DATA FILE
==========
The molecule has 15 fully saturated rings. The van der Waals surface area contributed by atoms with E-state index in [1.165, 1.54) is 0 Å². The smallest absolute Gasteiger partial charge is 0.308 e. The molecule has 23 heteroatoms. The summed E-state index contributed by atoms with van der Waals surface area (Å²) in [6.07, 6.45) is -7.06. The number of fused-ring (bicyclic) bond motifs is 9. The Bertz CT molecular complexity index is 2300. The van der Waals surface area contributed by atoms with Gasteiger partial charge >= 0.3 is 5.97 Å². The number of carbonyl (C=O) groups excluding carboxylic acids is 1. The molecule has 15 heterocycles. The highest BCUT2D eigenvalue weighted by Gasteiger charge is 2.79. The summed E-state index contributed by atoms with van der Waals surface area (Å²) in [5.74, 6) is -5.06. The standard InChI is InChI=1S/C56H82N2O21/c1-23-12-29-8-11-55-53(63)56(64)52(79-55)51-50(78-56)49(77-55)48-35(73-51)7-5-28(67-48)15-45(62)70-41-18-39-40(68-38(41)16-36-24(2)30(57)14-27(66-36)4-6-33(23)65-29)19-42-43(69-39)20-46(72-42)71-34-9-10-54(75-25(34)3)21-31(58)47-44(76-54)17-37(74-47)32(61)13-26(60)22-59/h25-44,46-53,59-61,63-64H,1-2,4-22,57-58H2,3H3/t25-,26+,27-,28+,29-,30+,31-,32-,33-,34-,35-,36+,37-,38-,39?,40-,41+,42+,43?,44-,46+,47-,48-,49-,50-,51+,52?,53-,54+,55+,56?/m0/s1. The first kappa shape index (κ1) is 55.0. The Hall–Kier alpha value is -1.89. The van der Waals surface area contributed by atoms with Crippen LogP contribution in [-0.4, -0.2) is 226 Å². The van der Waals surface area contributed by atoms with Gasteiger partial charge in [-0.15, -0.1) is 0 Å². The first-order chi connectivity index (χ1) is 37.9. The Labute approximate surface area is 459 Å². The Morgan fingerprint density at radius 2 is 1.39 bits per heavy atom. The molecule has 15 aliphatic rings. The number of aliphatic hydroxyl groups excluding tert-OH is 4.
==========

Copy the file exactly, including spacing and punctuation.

The molecule has 15 fully saturated rings. The van der Waals surface area contributed by atoms with E-state index in [1.165, 1.54) is 0 Å². The smallest absolute Gasteiger partial charge is 0.308 e. The molecule has 23 heteroatoms. The summed E-state index contributed by atoms with van der Waals surface area (Å²) in [6.07, 6.45) is -7.06. The number of fused-ring (bicyclic) bond motifs is 9. The Bertz CT molecular complexity index is 2300. The van der Waals surface area contributed by atoms with Gasteiger partial charge >= 0.3 is 5.97 Å². The number of carbonyl (C=O) groups excluding carboxylic acids is 1. The molecule has 15 heterocycles. The highest BCUT2D eigenvalue weighted by Gasteiger charge is 2.79. The summed E-state index contributed by atoms with van der Waals surface area (Å²) in [5.74, 6) is -5.06. The standard InChI is InChI=1S/C56H82N2O21/c1-23-12-29-8-11-55-53(63)56(64)52(79-55)51-50(78-56)49(77-55)48-35(73-51)7-5-28(67-48)15-45(62)70-41-18-39-40(68-38(41)16-36-24(2)30(57)14-27(66-36)4-6-33(23)65-29)19-42-43(69-39)20-46(72-42)71-34-9-10-54(75-25(34)3)21-31(58)47-44(76-54)17-37(74-47)32(61)13-26(60)22-59/h25-44,46-53,59-61,63-64H,1-2,4-22,57-58H2,3H3/t25-,26+,27-,28+,29-,30+,31-,32-,33-,34-,35-,36+,37-,38-,39?,40-,41+,42+,43?,44-,46+,47-,48-,49-,50-,51+,52?,53-,54+,55+,56?/m0/s1. The first kappa shape index (κ1) is 55.0. The Hall–Kier alpha value is -1.89. The van der Waals surface area contributed by atoms with Crippen LogP contribution in [-0.4, -0.2) is 226 Å². The van der Waals surface area contributed by atoms with Gasteiger partial charge in [-0.15, -0.1) is 0 Å². The first-order chi connectivity index (χ1) is 37.9. The Labute approximate surface area is 459 Å². The Morgan fingerprint density at radius 2 is 1.39 bits per heavy atom. The molecule has 15 aliphatic rings. The number of aliphatic hydroxyl groups excluding tert-OH is 4.